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Can You Imagine Positive Change?

Thursday, December 6, 2018 | by Rachel Trainum

In season 5 episode 16 of Friends, you can fast forward to the 16:46 time marker and watch Ross, Rachel and Chandler attempt to get Ross' new couch up a tight stairwell. He's screaming pivot, but they're not moving upward or anywhere with the couch.

Meanwhile Ross is assuming that both Rachel and Chandler know what pivot means. It means changing the position you're in and turning. However, at the end of the scene Chandler asks, "Oh you know, what did you mean when you said pivot?"

When attempting change, it can be frustrating if your vision or what needs to be done is clear to you, and not the other people involved.

Pursuing change can be difficult when faced with resistance. In Ross' case, the resistance was the size of the stairwell compared to the couch, friends who didn't understand his terminology, and lack of clear communication. Resistance you experience with change could come from you, team members, your boss or maybe your employees.

Beth Comstock author of Imagine It Forward: Courage, Creativity and the Power of Change uses 'pivot' often when explaining moments of change. Her experience working as a change-agent for General Electric and NBC, gives her insight to innovating change and sharing what it takes to make it happen.

Working for a major company such as GE, and being the one to lead and guide change, she was met with much resistance from peers and managers. She says she faced resistance often and in the beginning because inevitably ideas fail and manager don't want to be associated with failed projects.

So it's your responsibility to be innovative, you have to learn to be comfortable with some level of "maybe" as a change-maker says Comstock. She goes on to say change is not a single act or initiative. It is an ever-evolving dynamic in which you prod and seed the environment with a range of friction-causing catalysts. In other words, you are constantly pivoting until it's right.

While the Friends reference is an isolated example of change, it does spark some of the key factors that are important when embracing change. As someone pursuing change, Comstock says you can't let being afraid, stop you from sharing your vision and what you hope to achieve from it. She says you need to sell your vision, make a plan for it and include people to contribute in building it. With those three parts Comstock believes that's truly how change gets started.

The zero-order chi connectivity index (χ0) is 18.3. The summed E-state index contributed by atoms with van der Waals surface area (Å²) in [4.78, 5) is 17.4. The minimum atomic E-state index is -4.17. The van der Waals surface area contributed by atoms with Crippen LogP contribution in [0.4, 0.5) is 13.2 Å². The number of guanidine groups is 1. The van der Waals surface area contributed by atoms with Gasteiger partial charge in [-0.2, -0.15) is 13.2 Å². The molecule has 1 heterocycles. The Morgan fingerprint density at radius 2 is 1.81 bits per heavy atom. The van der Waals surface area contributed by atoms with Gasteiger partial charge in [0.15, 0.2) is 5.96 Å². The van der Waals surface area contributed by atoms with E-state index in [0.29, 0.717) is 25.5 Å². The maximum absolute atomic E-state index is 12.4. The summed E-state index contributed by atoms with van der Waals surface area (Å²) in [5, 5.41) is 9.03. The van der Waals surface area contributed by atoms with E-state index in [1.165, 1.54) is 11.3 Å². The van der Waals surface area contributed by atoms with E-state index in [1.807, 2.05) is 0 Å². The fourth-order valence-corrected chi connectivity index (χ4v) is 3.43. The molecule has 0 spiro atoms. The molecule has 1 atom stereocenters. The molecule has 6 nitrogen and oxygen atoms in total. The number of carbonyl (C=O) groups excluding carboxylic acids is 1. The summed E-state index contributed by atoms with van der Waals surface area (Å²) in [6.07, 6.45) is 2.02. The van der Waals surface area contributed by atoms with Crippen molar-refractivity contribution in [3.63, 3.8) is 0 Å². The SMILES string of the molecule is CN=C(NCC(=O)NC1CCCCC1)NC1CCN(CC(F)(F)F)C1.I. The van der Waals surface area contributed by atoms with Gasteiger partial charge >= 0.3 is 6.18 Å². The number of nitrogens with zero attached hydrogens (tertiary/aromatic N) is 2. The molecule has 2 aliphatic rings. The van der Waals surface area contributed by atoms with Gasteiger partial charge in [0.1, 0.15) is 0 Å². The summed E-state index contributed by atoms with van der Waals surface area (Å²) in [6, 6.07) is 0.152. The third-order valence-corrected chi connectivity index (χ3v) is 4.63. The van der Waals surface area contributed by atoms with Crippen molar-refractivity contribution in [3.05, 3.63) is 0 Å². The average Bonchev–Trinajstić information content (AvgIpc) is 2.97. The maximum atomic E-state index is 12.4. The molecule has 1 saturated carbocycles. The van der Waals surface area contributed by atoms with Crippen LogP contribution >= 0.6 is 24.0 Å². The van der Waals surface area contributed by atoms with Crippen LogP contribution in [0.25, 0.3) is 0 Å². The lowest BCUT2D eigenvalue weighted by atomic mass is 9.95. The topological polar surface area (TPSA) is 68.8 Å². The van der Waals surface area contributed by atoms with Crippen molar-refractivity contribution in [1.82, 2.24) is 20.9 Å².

"The pace of change is never going to be slower than today. Change happens but our responsibility is to shape it, adapt to it, and make it work for us." - Beth Comstock

Comstock explains that when change is beginning or as it's happening, it's important to provide open communication throughout the process. She says to communicate early and often to prevent friction and loss of trust.

"By asking the right questions throughout the year, instead of annually feeding employees abstract benchmarks to hit, we were pivoting to an environment that gives permission, encourages candor, and sets up new levels of trust," says Comstock.

"Changing our mental models requires much more than a single lecture, no matter how convincing the evidence; it requires an ongoing presentation of experiences, discussions, provocations." Comstock said.

Comstock's book reiterates many of the same sentiments that Tero believes when it comes to change and managing change.

At Tero, we talk a lot about change, even offering a course called Championing Innovation and Leading Change, and acknowledge the difficulty that comes with it. Many agree that change is an obvious and undeniable fact of life. Change simply means moving forward and not standing still. The most successful individuals and organizations are those that don't run from change, but turn it to their advantage.

Like Tero, Comstock says that as a leader you have to be the one to champion change.

"As a change-maker, you will have your share of failures. It's the nature of the job. The Important thing is to learn from them." - Beth Comstock

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